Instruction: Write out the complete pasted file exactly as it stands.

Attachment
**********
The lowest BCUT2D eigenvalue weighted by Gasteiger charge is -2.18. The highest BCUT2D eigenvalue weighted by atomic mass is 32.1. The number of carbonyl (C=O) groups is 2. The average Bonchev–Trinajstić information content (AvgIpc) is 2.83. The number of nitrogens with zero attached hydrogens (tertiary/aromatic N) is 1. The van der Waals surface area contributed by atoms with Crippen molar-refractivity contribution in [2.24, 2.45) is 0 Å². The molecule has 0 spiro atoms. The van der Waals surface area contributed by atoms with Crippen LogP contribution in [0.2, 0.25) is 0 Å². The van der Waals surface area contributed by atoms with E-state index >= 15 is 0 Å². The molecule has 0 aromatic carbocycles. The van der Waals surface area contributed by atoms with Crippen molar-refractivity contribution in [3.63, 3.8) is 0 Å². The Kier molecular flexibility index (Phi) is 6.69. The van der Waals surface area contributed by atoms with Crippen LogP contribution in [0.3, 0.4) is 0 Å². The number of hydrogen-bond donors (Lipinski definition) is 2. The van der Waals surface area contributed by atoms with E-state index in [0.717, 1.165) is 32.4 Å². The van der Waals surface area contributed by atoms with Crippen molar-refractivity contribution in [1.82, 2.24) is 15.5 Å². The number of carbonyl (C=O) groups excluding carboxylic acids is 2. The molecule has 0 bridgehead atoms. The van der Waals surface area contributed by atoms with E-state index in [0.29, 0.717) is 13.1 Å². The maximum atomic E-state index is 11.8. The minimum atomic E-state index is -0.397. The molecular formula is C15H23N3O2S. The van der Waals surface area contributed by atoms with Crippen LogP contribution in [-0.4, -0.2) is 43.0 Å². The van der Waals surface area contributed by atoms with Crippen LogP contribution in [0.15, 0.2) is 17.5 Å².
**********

The lowest BCUT2D eigenvalue weighted by Gasteiger charge is -2.18. The highest BCUT2D eigenvalue weighted by atomic mass is 32.1. The number of carbonyl (C=O) groups is 2. The average Bonchev–Trinajstić information content (AvgIpc) is 2.83. The number of nitrogens with zero attached hydrogens (tertiary/aromatic N) is 1. The van der Waals surface area contributed by atoms with Crippen molar-refractivity contribution in [2.24, 2.45) is 0 Å². The molecule has 0 spiro atoms. The van der Waals surface area contributed by atoms with Crippen LogP contribution in [0.2, 0.25) is 0 Å². The van der Waals surface area contributed by atoms with E-state index >= 15 is 0 Å². The molecule has 0 aromatic carbocycles. The van der Waals surface area contributed by atoms with Crippen molar-refractivity contribution in [3.63, 3.8) is 0 Å². The Kier molecular flexibility index (Phi) is 6.69. The van der Waals surface area contributed by atoms with Crippen LogP contribution in [0.3, 0.4) is 0 Å². The number of hydrogen-bond donors (Lipinski definition) is 2. The van der Waals surface area contributed by atoms with E-state index in [0.717, 1.165) is 32.4 Å². The van der Waals surface area contributed by atoms with Crippen molar-refractivity contribution in [1.82, 2.24) is 15.5 Å². The number of carbonyl (C=O) groups excluding carboxylic acids is 2. The molecule has 0 bridgehead atoms. The van der Waals surface area contributed by atoms with E-state index in [0.29, 0.717) is 13.1 Å². The maximum atomic E-state index is 11.8. The minimum atomic E-state index is -0.397. The molecular formula is C15H23N3O2S. The van der Waals surface area contributed by atoms with Crippen LogP contribution in [-0.4, -0.2) is 43.0 Å². The van der Waals surface area contributed by atoms with Crippen LogP contribution in [0.15, 0.2) is 17.5 Å².